The accumulation of large amounts of thick secretions in the lower bronchial tree made it difficult for the boy to have normal, unobstructed gas exchange. Another problem that arose was ulceration of the right eye caused by ocu-lar proptosis due to shallow eye sockets. The boy has compromised immunity and is highly susceptible to lower respira-tory infections. Large head and impaired muscle tension cause difficulties with maintaining balance, which increases the risk of falling. During the first year of life, the child’s development was severely disturbed. Because of his bad ove-rall condition, the boy spent most of his time in hospitals, where his activity was significantly reduced on account of his poor general status. After stabilising the boy’s condition, a general rehabilitation regime was initiated. The degree of psychomotor impairment was significant. At two years old, the boy’s gross motor skills were equivalent to those of a typically developing 12-month-old child. Skin irritation is often observed in the area of the tracheostomy and gastro-nomy tubes. Despite the dietary guidelines used, the boy was still underweight. The BMI value is 12.8.

PLAN FOR THE NURSING MANAGEMENT OF A CHILD WITH CROUZON SYNDROME

DIAGNOSIS I

Impaired gas exchange [10001177] + deadline on the axis, F: discharge [10017635] + deadline on the axis, L: air-ways [10002100]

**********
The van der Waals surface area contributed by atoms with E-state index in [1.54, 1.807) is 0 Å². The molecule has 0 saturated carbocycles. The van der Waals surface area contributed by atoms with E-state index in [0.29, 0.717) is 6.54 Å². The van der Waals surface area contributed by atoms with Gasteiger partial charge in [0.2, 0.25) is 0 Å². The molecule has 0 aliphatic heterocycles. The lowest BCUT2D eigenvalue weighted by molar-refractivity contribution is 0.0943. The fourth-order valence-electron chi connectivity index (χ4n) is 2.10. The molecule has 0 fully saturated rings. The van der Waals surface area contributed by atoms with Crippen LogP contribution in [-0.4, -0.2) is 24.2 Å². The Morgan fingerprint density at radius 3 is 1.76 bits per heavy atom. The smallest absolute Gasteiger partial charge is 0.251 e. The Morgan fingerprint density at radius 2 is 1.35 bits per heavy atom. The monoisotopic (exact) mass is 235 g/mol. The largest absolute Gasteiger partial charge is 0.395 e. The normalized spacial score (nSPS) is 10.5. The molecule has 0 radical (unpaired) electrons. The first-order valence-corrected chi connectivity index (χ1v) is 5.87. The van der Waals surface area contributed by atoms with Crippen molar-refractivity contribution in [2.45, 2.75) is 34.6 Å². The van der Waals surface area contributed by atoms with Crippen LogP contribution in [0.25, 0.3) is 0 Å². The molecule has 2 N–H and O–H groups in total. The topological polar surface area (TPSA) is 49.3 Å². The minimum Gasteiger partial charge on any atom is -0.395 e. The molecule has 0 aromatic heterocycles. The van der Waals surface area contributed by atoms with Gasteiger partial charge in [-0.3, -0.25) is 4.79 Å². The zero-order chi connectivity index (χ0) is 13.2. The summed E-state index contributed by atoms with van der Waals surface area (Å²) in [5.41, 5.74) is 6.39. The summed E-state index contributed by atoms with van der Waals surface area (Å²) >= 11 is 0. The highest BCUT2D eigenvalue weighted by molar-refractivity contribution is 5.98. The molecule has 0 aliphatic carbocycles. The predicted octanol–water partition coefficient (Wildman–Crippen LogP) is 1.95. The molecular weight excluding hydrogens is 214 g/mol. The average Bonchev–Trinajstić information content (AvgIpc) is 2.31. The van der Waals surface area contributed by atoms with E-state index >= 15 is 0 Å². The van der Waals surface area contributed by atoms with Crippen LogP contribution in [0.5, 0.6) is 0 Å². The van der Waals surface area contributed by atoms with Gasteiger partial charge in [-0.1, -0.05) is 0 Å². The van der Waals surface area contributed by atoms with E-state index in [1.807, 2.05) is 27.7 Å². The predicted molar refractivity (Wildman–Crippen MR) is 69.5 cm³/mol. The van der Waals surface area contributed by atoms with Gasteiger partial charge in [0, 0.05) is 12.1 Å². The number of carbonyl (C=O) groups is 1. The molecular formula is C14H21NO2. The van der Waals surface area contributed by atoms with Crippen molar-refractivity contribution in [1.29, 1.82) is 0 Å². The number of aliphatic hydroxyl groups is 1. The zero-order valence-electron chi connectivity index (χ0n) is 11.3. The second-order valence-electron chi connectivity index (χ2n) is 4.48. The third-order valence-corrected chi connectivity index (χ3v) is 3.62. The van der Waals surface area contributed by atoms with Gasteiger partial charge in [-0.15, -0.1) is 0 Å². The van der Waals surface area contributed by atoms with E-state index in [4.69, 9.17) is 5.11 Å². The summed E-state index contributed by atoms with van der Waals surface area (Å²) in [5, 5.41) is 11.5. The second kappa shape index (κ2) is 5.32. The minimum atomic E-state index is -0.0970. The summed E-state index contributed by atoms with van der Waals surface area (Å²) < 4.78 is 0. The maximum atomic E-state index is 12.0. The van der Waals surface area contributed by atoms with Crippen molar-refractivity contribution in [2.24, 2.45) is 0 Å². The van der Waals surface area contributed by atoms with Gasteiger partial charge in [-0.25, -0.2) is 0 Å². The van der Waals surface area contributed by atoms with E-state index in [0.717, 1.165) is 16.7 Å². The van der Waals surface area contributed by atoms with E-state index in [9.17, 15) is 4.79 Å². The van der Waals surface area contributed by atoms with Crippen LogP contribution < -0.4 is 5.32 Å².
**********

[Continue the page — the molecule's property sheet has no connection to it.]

ICNP® interventions:
1. Continuous surveillance [10005093].
2. Arranging transport of device [10030493] + term from M axis: humidifier [10009228].
3. Monitoring vital signs [10032113].
4. Monitoring blood oxygen saturation using pulse oximeter [10032047].
5. Respiratory tract suction [10044895].
6. Assessing tissue perfusion [10030775].
7. Positioning patient [10014761].
Outcome: Effective gas exchange [10027993].

DIAGNOSIS II

Suspicion [10022805] + term from axis, DC: impaired hearing [10022544]
ICNP® interventions:
1. Screening hearing [10032703].
2. Teaching adaptation techniques for sensory deficit [10024641] + date on the M axis: therapy [10019628] + date with axis, C: guardian [10003958].
Outcome: Impaired hearing [10022544].

DIAGNOSIS III


Risk for constipation [10015053]